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SC rebukes Centre for abruptly changing NEET syllabus

The apex court observed that it has been done to favour private players
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R. Balaji   |   New Delhi   |   Published 06.10.21, 12:14 AM

The Supreme Court on Tuesday again pulled up the Centre and medical education authorities for abruptly changing the syllabus for the NEET Super Speciality Examination 2021, observing that it has been done to favour private players.

A bench of Justices D.Y. Chandrachud, Vikram Nath and B.V. Nagarathna castigated the government over the sudden change in the syllabus pattern, though the Centre informed the court that it will postpone the exams scheduled in November to January 2022 to mitigate the hardships of the aggrieved doctors.


“Seats which are vacant are never in government colleges. It is always in private. We have a surmise that the seats in government colleges are not lying vacant. It appears that the entire haste is for filling the vacant seats in private colleges.

“The impression we get is that medical education has become a business. That’s the tragedy of medical education in this country,” Justice Chandrachud, heading the bench, told additional solicitor-general Aishwarya Bhati during the hearing.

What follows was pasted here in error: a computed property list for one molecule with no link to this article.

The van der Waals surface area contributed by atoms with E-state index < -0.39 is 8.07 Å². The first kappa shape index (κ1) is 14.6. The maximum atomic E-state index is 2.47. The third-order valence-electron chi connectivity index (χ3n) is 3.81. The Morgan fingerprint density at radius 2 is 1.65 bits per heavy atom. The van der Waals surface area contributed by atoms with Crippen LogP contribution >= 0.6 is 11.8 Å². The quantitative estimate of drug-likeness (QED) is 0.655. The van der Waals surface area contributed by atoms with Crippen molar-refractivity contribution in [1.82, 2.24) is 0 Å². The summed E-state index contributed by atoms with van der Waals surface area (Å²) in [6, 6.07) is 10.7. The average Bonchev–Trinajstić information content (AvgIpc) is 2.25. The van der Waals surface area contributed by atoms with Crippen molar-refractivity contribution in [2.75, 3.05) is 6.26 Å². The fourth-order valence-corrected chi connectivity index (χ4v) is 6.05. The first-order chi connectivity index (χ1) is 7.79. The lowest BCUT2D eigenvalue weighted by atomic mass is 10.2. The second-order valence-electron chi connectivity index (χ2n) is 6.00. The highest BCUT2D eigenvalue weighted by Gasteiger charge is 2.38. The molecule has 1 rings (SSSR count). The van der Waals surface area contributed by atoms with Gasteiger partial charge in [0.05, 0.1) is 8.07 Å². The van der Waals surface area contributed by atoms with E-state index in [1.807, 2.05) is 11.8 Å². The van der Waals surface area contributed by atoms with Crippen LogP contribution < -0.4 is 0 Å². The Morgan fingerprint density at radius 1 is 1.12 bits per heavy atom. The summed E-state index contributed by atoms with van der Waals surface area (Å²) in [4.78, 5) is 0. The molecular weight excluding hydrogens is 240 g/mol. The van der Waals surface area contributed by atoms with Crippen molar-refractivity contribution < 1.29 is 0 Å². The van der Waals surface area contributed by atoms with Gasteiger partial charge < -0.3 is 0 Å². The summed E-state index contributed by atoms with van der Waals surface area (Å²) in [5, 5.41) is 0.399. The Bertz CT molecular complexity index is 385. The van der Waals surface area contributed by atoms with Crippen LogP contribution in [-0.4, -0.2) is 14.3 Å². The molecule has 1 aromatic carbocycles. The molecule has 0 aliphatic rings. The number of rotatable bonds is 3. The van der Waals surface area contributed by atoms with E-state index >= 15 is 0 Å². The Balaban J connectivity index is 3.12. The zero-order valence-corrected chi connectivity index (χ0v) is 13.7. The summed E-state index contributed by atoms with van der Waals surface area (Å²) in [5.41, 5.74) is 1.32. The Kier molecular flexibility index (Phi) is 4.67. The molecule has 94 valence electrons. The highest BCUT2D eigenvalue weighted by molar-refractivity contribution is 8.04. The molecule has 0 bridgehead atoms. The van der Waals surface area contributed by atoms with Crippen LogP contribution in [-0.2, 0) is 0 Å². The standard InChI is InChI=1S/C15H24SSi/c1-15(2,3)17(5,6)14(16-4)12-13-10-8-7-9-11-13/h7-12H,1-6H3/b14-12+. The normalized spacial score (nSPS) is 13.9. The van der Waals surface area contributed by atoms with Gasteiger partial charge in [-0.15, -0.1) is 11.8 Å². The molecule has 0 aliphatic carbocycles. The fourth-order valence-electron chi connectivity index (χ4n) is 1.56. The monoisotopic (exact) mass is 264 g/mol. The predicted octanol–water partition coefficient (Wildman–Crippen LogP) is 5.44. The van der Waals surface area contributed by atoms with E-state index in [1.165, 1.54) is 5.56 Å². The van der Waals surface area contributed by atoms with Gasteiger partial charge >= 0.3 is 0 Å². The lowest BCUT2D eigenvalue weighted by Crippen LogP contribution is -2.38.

The court made the observations after Bhati, in response to a query from the bench, said there are 414 colleges in the country which are offering super-speciality courses, out of which only 114 are run by the government.

“These seats are never vacant in government-run institutions. So the entire aspect looks like it is done to fill up the seats in private colleges.… The interest of students and the medical profession should weigh higher as they will be torch-bearers of this profession,” the bench said.

The bench made the oral remarks while dealing with a joint petition filed by over 41 doctors challenging the abrupt move of the authorities to change this year’s pattern for the entrance examination.

During the hearing on Tuesday, the bench wondered why the changes had been brought so abruptly, although deciding the pattern and syllabus was in the exclusive domain of the experts concerned.

“Why are these changes brought in a hurry? Please have some concern for the students. You have an exam pattern holding field since 2018, so why now? Logic seems to be to fill the seats,” Justice Chandrachud observed.

“Just because you have authority, you will exercise it in this fashion. Would the heavens have fallen if it was done from next year?” the bench asked.

Justice Chandrachud said its true that setting examination patterns are in the domain of experts, but the same cannot be done in such an arbitrary manner.

The arguments would continue on Wednesday.

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